Joy Reid conducts one-on-one conversations with politicians and newsmakers while addressing provocative political issues both inside and outside of the beltway. In this interview she discusses GOP's freak out over Critical Race Theory by breaking down the myths and fear baiting that is surrounding this new philosophy. 

Headshot of Richard Delgado

Richard Delgado

Widely acknowledged as one of the founders of critical race theory, Richard Delgado has fundamentally altered how scholars analyze the social and legal construction of race.

His worldwide pioneering work on legal narratives and counternarratives, affirmative action, and hate speech has influenced the study of race and society in several disciplines, including education, sociology, and political science.

Delgado earned a bachelor’s degree in philosophy and mathematics at the University of Washington. He attended the University of California, Berkeley, School of Law, where he earned a J.D. in 1974 while serving as the Notes & Comments editor of the California Law Review.

Currently the holder of the John J. Sparkman Chair at the University of Alabama School of Law, Delgado has taught law at the University of California, Los Angeles; the University of California, Davis; the University of Wisconsin; the University of Colorado; and the University of Pittsburgh. Delgado’s interests include immigration law, legal change, Latino critical legal scholarship, legal narratives and literature, and civil rights.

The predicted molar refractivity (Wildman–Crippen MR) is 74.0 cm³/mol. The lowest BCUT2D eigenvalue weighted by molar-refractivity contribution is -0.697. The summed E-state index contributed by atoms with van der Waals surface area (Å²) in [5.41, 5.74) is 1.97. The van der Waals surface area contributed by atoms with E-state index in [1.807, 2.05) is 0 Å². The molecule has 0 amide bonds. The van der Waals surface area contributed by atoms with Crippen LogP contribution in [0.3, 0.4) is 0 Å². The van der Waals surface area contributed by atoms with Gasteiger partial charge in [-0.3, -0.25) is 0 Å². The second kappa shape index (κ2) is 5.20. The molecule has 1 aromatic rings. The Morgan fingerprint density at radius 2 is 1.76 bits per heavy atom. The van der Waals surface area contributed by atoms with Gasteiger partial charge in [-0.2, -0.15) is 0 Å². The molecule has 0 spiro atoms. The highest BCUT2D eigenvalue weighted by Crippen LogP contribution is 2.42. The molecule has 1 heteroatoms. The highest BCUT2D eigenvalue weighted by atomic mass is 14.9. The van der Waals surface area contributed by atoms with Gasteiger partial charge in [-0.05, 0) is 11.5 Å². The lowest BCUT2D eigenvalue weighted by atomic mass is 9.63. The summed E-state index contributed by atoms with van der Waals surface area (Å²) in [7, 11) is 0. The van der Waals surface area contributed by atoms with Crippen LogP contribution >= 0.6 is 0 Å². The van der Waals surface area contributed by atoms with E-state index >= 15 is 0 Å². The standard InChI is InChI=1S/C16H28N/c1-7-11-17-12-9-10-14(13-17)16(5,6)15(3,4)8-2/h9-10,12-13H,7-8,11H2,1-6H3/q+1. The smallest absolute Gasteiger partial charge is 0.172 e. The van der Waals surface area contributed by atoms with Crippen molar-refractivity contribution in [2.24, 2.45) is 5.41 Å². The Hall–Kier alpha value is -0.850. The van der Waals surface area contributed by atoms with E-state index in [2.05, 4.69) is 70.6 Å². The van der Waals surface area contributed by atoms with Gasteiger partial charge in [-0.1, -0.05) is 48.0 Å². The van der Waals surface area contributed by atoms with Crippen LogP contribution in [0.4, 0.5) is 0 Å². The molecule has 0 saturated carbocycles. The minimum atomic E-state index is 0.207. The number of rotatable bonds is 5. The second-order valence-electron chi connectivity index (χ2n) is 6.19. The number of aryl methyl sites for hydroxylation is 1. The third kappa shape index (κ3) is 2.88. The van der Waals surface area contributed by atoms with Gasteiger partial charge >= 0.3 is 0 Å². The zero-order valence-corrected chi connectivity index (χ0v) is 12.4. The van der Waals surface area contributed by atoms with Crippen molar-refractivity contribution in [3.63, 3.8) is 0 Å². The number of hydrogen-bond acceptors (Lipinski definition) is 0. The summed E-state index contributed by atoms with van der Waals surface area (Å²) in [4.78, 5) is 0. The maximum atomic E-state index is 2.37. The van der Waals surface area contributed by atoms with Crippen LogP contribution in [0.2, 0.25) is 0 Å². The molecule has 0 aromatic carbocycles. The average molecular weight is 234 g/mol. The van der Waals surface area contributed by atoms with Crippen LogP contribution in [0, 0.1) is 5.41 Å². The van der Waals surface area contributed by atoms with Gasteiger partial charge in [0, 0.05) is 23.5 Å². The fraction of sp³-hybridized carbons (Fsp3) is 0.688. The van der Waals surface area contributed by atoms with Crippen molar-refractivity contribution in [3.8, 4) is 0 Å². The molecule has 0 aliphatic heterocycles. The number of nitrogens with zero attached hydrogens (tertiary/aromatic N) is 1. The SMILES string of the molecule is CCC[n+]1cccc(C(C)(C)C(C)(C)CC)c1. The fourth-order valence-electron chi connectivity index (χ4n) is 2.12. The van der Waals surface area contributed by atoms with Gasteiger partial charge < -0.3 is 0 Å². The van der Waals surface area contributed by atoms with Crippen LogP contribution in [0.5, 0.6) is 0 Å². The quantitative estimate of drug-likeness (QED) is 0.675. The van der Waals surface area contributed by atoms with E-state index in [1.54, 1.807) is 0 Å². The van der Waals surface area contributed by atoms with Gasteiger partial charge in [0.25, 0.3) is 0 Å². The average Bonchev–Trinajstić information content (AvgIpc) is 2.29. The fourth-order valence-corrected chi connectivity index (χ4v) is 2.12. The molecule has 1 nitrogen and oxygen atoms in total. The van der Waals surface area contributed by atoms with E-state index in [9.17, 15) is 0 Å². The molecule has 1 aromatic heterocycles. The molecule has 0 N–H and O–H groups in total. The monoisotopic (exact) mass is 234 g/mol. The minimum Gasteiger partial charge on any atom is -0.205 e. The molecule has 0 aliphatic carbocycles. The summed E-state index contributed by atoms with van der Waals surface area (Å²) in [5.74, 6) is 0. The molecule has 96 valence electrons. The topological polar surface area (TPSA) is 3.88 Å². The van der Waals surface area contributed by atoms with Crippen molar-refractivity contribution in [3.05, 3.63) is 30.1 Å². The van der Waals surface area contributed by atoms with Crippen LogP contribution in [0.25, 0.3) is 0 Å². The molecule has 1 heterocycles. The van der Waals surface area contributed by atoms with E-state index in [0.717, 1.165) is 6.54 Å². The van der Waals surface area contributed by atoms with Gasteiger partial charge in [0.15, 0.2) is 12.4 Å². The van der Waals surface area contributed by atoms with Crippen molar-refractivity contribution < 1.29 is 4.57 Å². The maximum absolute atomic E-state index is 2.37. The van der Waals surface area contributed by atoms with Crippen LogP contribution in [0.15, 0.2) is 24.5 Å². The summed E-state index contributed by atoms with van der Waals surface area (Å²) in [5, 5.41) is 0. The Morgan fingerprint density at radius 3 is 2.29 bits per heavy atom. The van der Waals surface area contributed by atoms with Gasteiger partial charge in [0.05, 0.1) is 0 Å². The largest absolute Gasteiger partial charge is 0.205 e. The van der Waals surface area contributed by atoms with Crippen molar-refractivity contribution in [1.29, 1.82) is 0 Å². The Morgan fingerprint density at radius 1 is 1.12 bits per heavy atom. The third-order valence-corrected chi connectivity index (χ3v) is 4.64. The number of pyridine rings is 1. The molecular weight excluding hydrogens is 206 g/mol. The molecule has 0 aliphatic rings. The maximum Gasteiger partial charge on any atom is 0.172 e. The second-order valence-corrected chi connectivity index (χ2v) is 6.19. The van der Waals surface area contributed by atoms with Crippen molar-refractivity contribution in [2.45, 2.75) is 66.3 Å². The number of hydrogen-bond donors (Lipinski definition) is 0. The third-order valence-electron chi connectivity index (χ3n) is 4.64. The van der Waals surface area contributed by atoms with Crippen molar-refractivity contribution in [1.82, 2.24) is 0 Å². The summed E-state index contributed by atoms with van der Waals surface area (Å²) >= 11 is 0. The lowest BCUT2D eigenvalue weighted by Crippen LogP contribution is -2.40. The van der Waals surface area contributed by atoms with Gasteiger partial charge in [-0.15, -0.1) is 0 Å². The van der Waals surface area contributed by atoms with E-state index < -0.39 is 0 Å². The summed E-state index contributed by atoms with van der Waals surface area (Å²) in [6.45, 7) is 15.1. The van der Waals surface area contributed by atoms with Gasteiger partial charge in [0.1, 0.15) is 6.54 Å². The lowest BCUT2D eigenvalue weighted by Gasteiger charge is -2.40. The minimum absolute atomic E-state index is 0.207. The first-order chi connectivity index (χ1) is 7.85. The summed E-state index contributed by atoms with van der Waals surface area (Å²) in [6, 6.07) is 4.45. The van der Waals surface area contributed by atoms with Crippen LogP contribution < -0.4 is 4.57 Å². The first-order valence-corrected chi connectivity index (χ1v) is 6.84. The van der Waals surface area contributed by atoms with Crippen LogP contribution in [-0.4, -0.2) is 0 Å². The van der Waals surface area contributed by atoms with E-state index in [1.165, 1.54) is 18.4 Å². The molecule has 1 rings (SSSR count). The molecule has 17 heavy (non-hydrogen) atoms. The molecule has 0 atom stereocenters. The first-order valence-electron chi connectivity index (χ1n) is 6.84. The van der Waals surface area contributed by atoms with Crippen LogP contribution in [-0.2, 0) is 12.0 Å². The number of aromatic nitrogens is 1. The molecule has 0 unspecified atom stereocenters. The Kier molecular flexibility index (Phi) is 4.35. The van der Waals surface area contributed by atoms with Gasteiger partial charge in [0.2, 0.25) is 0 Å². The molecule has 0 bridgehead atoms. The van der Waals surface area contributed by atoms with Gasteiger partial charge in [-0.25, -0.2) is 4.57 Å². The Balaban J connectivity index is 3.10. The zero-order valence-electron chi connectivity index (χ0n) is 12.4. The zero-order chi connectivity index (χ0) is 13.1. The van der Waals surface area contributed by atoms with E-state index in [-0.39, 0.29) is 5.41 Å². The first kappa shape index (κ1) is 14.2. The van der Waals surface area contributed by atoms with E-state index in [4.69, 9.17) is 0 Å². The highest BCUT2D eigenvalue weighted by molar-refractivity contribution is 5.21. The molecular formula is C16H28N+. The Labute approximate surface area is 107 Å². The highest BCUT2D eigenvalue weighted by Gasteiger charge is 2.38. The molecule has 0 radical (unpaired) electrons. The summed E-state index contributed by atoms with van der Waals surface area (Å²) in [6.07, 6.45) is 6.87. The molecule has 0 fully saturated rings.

The University of Alabama describes Delgado as “Author of over 200 journal articles and 20 books,” which has been “praised or reviewed in The Nation, The New Republic, the New York Times, Washington Post, and Wall Street Journal.  His books have won eight national book prizes, including six Gustavus Myers awards for outstanding book on human rights in North America, the American Library Association’s Outstanding Academic Book, and a Pulitzer Prize nomination. Professor Delgado’s teaching and writing focus on race, the legal profession, and social change.”

Delgado’s books are -- ‘Latinos and the Law, ‘The Latino/a Condition, Race and Races: Cases and Resources for a Diverse America and Justice at War: Civil Liberties and Civil Rights During Times of Crisis. Also, eight books written by him have been honored with national awards, including "six Gustavus Myers Awards for outstanding books on human rights in North America, the American Library Association’s outstanding academic book, and a Pulitzer Prize nomination".